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Darwin, a summary in 43 slides


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Students' research

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  • 1. DARWIN A summary in 43 slides IES LLANES History workshop.
  • 2. IES LLANES History workshop We are Aníbal Ibáñez Gordillo Beatriz Fernández Santos Carlos Barrena Beltrán Emilio Beltrán Martínez Ester Benjumea Domínguez Eva María Martínez López Fco. Javier Carmona Molero Gonzalo Morales Moreno J. C. Hernández Rodríguez Marcos Ibáñez Gordillo and Marta Calderón Álvarez (Coordinator: Miguel Camacho)
  • 3. Ssssh! We are going to talk about Charles Darwin.
  • 4. DARWIN was born in the English town of Shrewsbury (12 th February, 1809), 200 years ago. Our greatgrandparent's grandparents time.
  • 5.
    • In that time there weren't any computers.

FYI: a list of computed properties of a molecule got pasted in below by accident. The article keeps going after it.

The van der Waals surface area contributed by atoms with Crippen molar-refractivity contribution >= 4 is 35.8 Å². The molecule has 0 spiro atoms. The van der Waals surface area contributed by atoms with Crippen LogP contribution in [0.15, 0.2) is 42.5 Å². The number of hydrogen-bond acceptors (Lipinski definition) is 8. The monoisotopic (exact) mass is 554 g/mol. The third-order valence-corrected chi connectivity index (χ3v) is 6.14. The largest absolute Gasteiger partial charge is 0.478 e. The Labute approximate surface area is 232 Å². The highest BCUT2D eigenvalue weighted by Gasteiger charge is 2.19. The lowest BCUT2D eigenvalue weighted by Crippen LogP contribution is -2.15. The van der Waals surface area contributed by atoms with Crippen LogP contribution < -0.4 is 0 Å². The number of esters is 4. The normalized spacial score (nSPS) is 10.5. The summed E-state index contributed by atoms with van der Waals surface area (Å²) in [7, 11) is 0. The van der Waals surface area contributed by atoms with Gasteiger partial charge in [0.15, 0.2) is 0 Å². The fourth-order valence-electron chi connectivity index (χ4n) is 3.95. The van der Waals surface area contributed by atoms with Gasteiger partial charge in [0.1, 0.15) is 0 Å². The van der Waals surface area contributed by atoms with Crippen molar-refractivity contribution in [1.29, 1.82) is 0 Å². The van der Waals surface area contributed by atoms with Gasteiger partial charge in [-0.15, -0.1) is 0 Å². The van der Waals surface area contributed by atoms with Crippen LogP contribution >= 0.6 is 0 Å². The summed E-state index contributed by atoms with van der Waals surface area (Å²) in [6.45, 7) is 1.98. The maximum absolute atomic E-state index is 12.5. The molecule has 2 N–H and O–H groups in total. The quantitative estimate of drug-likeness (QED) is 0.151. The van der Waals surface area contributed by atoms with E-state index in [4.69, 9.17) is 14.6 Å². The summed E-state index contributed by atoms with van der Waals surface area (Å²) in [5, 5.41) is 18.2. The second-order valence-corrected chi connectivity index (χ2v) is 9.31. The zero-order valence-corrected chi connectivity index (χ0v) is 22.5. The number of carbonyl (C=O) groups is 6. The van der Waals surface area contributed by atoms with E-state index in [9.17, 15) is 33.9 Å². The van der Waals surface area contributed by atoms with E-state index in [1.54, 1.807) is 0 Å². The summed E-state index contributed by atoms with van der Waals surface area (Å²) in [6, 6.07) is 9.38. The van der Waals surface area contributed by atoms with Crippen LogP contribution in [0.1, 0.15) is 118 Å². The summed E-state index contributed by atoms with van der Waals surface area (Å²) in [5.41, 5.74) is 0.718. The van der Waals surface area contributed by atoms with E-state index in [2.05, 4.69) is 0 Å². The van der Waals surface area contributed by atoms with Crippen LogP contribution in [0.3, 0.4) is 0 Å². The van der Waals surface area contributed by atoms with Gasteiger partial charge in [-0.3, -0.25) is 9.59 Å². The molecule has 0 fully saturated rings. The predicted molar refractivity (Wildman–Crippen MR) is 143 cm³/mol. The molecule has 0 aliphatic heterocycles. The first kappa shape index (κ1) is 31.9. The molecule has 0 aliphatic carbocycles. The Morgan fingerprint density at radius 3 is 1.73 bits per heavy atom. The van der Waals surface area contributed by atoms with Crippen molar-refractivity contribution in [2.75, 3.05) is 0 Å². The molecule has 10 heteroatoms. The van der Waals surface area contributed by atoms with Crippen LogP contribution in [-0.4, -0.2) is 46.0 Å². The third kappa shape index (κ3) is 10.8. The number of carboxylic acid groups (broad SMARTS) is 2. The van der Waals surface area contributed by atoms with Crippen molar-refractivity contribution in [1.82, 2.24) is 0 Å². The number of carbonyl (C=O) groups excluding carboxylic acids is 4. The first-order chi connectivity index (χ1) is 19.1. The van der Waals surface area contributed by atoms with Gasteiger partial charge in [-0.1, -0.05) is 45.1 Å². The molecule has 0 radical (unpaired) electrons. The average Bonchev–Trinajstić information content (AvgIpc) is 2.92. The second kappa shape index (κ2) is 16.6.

• And tuenti didn't exist.
    • The mail wasn't electronic.
    • There were no telephones or planes.
    • And the ships didn't have an engine
  • 6. * Darwin's family was as strange and interesting as their insects and pigeons collections. * This is his grandfather, ERASMUS DARWIN so famous as a doctor that George III, the king, invited him to be his personal doctor, but Darwin refused. *Darwin's grandfather was very critical.
  • 7. What Erasmus Darwin loved more was nature and its origin, this means natural history.
    • In this book called ZOONOMY he defended that all living beings EVOLVED to perfection.
    • That idea was against the church ideas in that time.
  • 8. Darwin's mother, Susana Wedgewood, was a very sensitive and religious person, and an active member of Shrewsbury's church.
  • 9. Darwin said that there might be more cultured people, but his father was the smartest person he had ever known. In that inusual family environment, cultured , tolerant and free, the young Darwin grew up. His father, the doctor Robert Darwin, wasn't a religious believer at all.
  • 10.